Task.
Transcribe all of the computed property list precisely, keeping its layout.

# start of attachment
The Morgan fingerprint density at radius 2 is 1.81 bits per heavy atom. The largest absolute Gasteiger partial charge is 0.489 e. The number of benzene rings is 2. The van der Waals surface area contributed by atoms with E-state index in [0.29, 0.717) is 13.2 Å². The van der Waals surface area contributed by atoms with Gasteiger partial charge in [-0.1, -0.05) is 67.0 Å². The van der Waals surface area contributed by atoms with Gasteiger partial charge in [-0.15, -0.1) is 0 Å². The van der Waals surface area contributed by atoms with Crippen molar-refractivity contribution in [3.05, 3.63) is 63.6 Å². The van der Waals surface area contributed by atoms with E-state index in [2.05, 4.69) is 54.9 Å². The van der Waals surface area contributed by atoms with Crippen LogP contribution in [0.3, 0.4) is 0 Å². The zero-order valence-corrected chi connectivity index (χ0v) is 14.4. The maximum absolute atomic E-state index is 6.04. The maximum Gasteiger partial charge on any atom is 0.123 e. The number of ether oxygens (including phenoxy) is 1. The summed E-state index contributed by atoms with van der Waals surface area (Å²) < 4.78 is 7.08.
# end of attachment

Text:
The Morgan fingerprint density at radius 2 is 1.81 bits per heavy atom. The largest absolute Gasteiger partial charge is 0.489 e. The number of benzene rings is 2. The van der Waals surface area contributed by atoms with E-state index in [0.29, 0.717) is 13.2 Å². The van der Waals surface area contributed by atoms with Gasteiger partial charge in [-0.1, -0.05) is 67.0 Å². The van der Waals surface area contributed by atoms with Gasteiger partial charge in [-0.15, -0.1) is 0 Å². The van der Waals surface area contributed by atoms with Crippen molar-refractivity contribution in [3.05, 3.63) is 63.6 Å². The van der Waals surface area contributed by atoms with E-state index in [2.05, 4.69) is 54.9 Å². The van der Waals surface area contributed by atoms with Crippen LogP contribution in [0.3, 0.4) is 0 Å². The zero-order valence-corrected chi connectivity index (χ0v) is 14.4. The maximum absolute atomic E-state index is 6.04. The maximum Gasteiger partial charge on any atom is 0.123 e. The number of ether oxygens (including phenoxy) is 1. The summed E-state index contributed by atoms with van der Waals surface area (Å²) < 4.78 is 7.08.